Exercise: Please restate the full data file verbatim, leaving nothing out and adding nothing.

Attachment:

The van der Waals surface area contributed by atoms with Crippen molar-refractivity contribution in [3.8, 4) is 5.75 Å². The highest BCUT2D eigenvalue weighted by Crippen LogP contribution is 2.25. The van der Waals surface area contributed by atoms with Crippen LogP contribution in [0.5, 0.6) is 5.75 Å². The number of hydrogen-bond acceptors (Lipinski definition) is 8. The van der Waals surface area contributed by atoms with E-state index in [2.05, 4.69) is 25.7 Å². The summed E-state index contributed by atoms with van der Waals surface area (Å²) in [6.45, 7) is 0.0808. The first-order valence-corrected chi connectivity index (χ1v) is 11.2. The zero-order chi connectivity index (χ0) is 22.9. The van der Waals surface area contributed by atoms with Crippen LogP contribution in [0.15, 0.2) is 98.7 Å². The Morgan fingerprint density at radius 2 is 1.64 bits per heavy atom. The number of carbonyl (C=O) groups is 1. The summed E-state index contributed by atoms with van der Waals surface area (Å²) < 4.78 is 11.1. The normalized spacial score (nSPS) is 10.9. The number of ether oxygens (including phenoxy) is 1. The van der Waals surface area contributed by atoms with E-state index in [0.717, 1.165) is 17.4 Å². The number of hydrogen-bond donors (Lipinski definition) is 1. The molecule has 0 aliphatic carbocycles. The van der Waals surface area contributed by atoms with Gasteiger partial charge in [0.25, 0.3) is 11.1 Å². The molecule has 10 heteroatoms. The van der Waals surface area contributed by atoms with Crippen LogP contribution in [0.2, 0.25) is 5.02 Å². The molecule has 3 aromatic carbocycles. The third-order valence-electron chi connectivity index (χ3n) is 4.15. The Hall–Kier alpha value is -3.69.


The van der Waals surface area contributed by atoms with Crippen molar-refractivity contribution in [3.8, 4) is 5.75 Å². The highest BCUT2D eigenvalue weighted by Crippen LogP contribution is 2.25. The van der Waals surface area contributed by atoms with Crippen LogP contribution in [0.5, 0.6) is 5.75 Å². The number of hydrogen-bond acceptors (Lipinski definition) is 8. The van der Waals surface area contributed by atoms with E-state index in [2.05, 4.69) is 25.7 Å². The summed E-state index contributed by atoms with van der Waals surface area (Å²) in [6.45, 7) is 0.0808. The first-order valence-corrected chi connectivity index (χ1v) is 11.2. The zero-order chi connectivity index (χ0) is 22.9. The van der Waals surface area contributed by atoms with Crippen LogP contribution in [0.15, 0.2) is 98.7 Å². The Morgan fingerprint density at radius 2 is 1.64 bits per heavy atom. The number of carbonyl (C=O) groups is 1. The summed E-state index contributed by atoms with van der Waals surface area (Å²) < 4.78 is 11.1. The normalized spacial score (nSPS) is 10.9. The number of ether oxygens (including phenoxy) is 1. The van der Waals surface area contributed by atoms with E-state index in [0.717, 1.165) is 17.4 Å². The number of hydrogen-bond donors (Lipinski definition) is 1. The molecule has 0 aliphatic carbocycles. The van der Waals surface area contributed by atoms with Gasteiger partial charge in [0.25, 0.3) is 11.1 Å². The molecule has 10 heteroatoms. The van der Waals surface area contributed by atoms with Crippen LogP contribution in [0.2, 0.25) is 5.02 Å². The molecule has 3 aromatic carbocycles. The third-order valence-electron chi connectivity index (χ3n) is 4.15. The Hall–Kier alpha value is -3.69.